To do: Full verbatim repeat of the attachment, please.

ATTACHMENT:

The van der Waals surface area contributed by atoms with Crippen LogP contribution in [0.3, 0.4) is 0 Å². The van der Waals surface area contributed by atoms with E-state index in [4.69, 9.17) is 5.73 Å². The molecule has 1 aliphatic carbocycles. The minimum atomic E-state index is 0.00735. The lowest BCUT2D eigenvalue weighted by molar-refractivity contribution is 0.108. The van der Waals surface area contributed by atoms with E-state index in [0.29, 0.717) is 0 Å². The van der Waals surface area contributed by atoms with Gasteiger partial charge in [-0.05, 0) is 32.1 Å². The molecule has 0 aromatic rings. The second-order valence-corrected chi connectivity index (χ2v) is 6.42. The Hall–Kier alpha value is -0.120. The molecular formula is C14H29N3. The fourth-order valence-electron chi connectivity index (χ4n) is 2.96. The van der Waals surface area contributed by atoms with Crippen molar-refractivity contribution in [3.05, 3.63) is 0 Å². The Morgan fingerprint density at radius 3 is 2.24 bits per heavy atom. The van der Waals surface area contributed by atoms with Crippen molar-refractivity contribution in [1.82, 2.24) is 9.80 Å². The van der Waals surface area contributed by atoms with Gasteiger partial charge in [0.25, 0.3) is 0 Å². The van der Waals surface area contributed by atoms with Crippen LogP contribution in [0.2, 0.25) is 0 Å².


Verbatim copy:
The van der Waals surface area contributed by atoms with Crippen LogP contribution in [0.3, 0.4) is 0 Å². The van der Waals surface area contributed by atoms with E-state index in [4.69, 9.17) is 5.73 Å². The molecule has 1 aliphatic carbocycles. The minimum atomic E-state index is 0.00735. The lowest BCUT2D eigenvalue weighted by molar-refractivity contribution is 0.108. The van der Waals surface area contributed by atoms with E-state index in [0.29, 0.717) is 0 Å². The van der Waals surface area contributed by atoms with Gasteiger partial charge in [-0.05, 0) is 32.1 Å². The molecule has 0 aromatic rings. The second-order valence-corrected chi connectivity index (χ2v) is 6.42. The Hall–Kier alpha value is -0.120. The molecular formula is C14H29N3. The fourth-order valence-electron chi connectivity index (χ4n) is 2.96. The van der Waals surface area contributed by atoms with Crippen molar-refractivity contribution in [3.05, 3.63) is 0 Å². The Morgan fingerprint density at radius 3 is 2.24 bits per heavy atom. The van der Waals surface area contributed by atoms with Crippen molar-refractivity contribution in [1.82, 2.24) is 9.80 Å². The van der Waals surface area contributed by atoms with Gasteiger partial charge in [0.25, 0.3) is 0 Å². The van der Waals surface area contributed by atoms with Crippen LogP contribution in [0.2, 0.25) is 0 Å².